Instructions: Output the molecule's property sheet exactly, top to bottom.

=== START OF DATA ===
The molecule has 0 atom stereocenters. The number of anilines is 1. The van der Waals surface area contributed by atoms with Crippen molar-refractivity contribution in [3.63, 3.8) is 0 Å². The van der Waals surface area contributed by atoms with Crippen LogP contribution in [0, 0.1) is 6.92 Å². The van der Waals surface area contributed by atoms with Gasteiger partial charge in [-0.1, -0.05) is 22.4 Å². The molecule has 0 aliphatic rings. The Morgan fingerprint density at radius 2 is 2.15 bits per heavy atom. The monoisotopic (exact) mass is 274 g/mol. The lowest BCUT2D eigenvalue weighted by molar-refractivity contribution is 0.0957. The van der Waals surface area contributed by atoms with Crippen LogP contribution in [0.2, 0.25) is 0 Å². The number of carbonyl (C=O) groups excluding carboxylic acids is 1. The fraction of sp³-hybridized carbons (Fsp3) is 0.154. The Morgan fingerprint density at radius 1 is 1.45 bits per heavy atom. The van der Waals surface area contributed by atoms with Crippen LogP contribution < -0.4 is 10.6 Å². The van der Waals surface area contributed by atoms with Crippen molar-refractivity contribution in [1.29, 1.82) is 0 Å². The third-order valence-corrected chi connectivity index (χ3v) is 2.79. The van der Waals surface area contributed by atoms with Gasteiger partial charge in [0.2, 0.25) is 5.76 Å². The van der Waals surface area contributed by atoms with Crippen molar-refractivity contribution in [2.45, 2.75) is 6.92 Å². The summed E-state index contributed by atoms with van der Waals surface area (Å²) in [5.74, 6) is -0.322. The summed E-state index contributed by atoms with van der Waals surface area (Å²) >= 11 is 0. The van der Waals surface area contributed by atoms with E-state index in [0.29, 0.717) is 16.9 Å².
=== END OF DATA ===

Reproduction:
The molecule has 0 atom stereocenters. The number of anilines is 1. The van der Waals surface area contributed by atoms with Crippen molar-refractivity contribution in [3.63, 3.8) is 0 Å². The van der Waals surface area contributed by atoms with Crippen LogP contribution in [0, 0.1) is 6.92 Å². The van der Waals surface area contributed by atoms with Gasteiger partial charge in [-0.1, -0.05) is 22.4 Å². The molecule has 0 aliphatic rings. The Morgan fingerprint density at radius 2 is 2.15 bits per heavy atom. The monoisotopic (exact) mass is 274 g/mol. The lowest BCUT2D eigenvalue weighted by molar-refractivity contribution is 0.0957. The van der Waals surface area contributed by atoms with Crippen LogP contribution in [0.2, 0.25) is 0 Å². The number of carbonyl (C=O) groups excluding carboxylic acids is 1. The fraction of sp³-hybridized carbons (Fsp3) is 0.154. The Morgan fingerprint density at radius 1 is 1.45 bits per heavy atom. The van der Waals surface area contributed by atoms with Crippen LogP contribution < -0.4 is 10.6 Å². The van der Waals surface area contributed by atoms with Crippen molar-refractivity contribution in [1.29, 1.82) is 0 Å². The third-order valence-corrected chi connectivity index (χ3v) is 2.79. The van der Waals surface area contributed by atoms with Gasteiger partial charge in [0.2, 0.25) is 5.76 Å². The van der Waals surface area contributed by atoms with Crippen molar-refractivity contribution in [2.45, 2.75) is 6.92 Å². The summed E-state index contributed by atoms with van der Waals surface area (Å²) in [5.74, 6) is -0.322. The summed E-state index contributed by atoms with van der Waals surface area (Å²) >= 11 is 0. The van der Waals surface area contributed by atoms with E-state index in [0.29, 0.717) is 16.9 Å².